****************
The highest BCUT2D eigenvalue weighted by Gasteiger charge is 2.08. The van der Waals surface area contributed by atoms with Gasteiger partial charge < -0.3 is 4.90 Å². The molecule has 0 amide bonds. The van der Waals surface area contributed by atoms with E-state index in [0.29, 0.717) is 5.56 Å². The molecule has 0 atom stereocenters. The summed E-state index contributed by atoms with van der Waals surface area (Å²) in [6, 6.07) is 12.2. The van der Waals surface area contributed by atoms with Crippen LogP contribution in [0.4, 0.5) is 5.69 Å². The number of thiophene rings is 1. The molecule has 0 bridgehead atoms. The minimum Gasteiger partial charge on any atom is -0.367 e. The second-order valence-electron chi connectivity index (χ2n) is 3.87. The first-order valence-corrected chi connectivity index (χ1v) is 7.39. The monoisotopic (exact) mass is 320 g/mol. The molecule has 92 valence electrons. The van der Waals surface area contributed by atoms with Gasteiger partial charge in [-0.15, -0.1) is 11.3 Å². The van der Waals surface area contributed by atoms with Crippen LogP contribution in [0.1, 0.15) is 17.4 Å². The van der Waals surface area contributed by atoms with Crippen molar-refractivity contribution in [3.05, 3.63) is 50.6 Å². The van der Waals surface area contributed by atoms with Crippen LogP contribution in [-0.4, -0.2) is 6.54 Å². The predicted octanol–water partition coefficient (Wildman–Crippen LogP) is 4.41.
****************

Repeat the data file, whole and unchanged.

The highest BCUT2D eigenvalue weighted by Gasteiger charge is 2.08. The van der Waals surface area contributed by atoms with Gasteiger partial charge < -0.3 is 4.90 Å². The molecule has 0 amide bonds. The van der Waals surface area contributed by atoms with E-state index in [0.29, 0.717) is 5.56 Å². The molecule has 0 atom stereocenters. The summed E-state index contributed by atoms with van der Waals surface area (Å²) in [6, 6.07) is 12.2. The van der Waals surface area contributed by atoms with Crippen LogP contribution in [0.4, 0.5) is 5.69 Å². The number of thiophene rings is 1. The molecule has 0 bridgehead atoms. The minimum Gasteiger partial charge on any atom is -0.367 e. The second-order valence-electron chi connectivity index (χ2n) is 3.87. The first-order valence-corrected chi connectivity index (χ1v) is 7.39. The monoisotopic (exact) mass is 320 g/mol. The molecule has 92 valence electrons. The van der Waals surface area contributed by atoms with Gasteiger partial charge in [-0.15, -0.1) is 11.3 Å². The van der Waals surface area contributed by atoms with Crippen LogP contribution in [0.1, 0.15) is 17.4 Å². The van der Waals surface area contributed by atoms with Crippen molar-refractivity contribution in [3.05, 3.63) is 50.6 Å². The van der Waals surface area contributed by atoms with Crippen LogP contribution in [-0.4, -0.2) is 6.54 Å². The predicted octanol–water partition coefficient (Wildman–Crippen LogP) is 4.41.